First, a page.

24 July 1867|
|Died||24 February 1943
Burgess Hill, Sussex
|Batting style||Right-hand bat|
|Bowling style||Right-arm medium|
Frederick William Tate (24 July 1867 – 24 February 1943) was an English cricketer who played in one Test in 1902. This was the famous match at Old Trafford which England lost by 3 runs, and with it the series. Tate had the misfortune to drop a crucial swerving lofted pull off the left-handed Australian captain, Joe Darling, the bowler being the leg-spinner Len Braund from the now Brian Statham End: just forward of square leg, in front of the refreshment stall (the bowler's testimony, and photos locate the structure), slightly in from the boundary, rail/tram-line side of the ground. England lost their ninth wicket in their second innings with eight wanted for victory. Tate joined Wilfred Rhodes and edged his first ball for four, but the fourth ball he received from Saunders bowled him. The patch of turf on which Tate dropped the catch is now in the pavilion lawn at Whalley Range Cricket Club, after Old Trafford lifted its playing area in August 2008, as is that where Clem Hill took his famous running catch in front of the pavilion in the same game. The England captain, Archie MacLaren, was born in Whalley Range and grew up there.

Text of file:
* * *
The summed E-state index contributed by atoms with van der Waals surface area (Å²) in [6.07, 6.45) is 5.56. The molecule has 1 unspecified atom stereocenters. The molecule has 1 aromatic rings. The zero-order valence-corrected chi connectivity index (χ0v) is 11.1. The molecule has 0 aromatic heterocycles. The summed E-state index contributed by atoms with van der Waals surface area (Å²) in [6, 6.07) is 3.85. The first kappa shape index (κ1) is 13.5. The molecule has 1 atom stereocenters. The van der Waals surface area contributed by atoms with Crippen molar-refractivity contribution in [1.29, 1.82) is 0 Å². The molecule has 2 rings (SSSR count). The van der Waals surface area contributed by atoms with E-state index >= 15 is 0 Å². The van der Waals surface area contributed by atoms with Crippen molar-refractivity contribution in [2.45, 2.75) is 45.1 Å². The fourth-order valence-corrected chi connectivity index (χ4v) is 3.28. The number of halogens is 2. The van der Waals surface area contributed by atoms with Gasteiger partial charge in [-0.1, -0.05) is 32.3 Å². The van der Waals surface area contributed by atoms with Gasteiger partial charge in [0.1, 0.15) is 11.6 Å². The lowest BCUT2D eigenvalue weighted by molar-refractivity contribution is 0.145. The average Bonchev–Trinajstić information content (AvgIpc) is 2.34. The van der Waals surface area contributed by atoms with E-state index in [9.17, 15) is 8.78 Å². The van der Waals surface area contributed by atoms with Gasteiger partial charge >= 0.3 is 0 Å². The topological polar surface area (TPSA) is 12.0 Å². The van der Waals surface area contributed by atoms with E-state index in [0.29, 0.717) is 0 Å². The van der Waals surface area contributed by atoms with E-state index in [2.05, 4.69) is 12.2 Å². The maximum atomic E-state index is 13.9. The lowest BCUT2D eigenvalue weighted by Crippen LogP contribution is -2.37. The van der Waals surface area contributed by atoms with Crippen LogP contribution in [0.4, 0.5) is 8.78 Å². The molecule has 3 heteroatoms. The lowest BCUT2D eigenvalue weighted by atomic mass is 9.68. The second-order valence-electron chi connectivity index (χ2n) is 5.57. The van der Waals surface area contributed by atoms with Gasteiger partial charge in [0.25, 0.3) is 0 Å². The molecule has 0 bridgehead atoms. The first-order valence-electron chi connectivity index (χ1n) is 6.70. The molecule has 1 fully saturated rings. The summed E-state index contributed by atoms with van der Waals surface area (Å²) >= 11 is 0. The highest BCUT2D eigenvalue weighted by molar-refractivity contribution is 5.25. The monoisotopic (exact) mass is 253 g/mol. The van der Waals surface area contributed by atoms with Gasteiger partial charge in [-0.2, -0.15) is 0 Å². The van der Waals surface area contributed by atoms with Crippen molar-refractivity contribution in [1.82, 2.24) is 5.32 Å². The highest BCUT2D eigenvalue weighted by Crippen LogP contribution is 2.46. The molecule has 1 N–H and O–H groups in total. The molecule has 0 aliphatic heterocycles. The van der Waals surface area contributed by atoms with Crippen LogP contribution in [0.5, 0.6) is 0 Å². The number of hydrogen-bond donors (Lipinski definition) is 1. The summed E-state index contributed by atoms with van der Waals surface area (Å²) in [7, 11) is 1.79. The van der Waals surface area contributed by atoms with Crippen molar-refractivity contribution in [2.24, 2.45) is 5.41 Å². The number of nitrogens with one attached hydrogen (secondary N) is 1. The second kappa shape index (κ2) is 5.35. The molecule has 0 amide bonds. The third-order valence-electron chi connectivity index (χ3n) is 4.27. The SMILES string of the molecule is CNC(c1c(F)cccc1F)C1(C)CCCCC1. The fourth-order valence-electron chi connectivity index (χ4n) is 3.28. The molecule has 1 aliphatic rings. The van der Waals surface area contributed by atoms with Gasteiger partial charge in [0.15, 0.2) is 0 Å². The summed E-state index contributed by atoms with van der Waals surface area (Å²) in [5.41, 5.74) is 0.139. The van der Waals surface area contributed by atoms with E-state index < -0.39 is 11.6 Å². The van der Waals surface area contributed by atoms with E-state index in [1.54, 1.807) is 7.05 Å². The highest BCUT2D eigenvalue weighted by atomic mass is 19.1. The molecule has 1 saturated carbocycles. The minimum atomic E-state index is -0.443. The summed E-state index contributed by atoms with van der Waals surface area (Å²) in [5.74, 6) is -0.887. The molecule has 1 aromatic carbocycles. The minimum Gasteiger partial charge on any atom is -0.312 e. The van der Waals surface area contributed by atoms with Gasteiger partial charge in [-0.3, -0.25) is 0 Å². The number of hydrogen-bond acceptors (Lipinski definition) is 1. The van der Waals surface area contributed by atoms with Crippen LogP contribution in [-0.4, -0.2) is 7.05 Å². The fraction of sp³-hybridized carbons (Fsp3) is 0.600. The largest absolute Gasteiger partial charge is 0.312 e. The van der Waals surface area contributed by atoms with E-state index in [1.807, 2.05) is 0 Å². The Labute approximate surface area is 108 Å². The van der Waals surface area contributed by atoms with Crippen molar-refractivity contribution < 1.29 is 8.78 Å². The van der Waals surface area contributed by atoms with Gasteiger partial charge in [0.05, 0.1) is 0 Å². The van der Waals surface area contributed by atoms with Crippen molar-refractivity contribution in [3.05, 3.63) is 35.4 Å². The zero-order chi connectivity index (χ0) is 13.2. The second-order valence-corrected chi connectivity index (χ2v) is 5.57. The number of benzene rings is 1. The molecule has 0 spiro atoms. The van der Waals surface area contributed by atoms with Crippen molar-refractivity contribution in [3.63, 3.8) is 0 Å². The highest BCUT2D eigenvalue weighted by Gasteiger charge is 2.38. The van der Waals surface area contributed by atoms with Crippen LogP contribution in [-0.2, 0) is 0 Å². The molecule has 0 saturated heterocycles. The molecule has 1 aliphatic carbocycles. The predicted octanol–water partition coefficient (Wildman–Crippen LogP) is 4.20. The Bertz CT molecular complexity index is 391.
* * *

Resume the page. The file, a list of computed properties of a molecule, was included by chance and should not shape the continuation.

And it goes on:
His first-class career with Sussex lasted from 1887 to 1905. Bowling off-spin at a brisk pace, he took 1331 first-class wickets at 21.55, with best innings figures of 9-73. After his playing career had ended, he became the coach at Derbyshire.
- "Ashes 2013: England player who lost the Ashes & died in poverty". BBC Sport. Retrieved 2013-07-31.
- "Fred Tate: One-Test wonder whose dropped catch on debut proved costly for England". Cricket County. Retrieved 2013-07-31.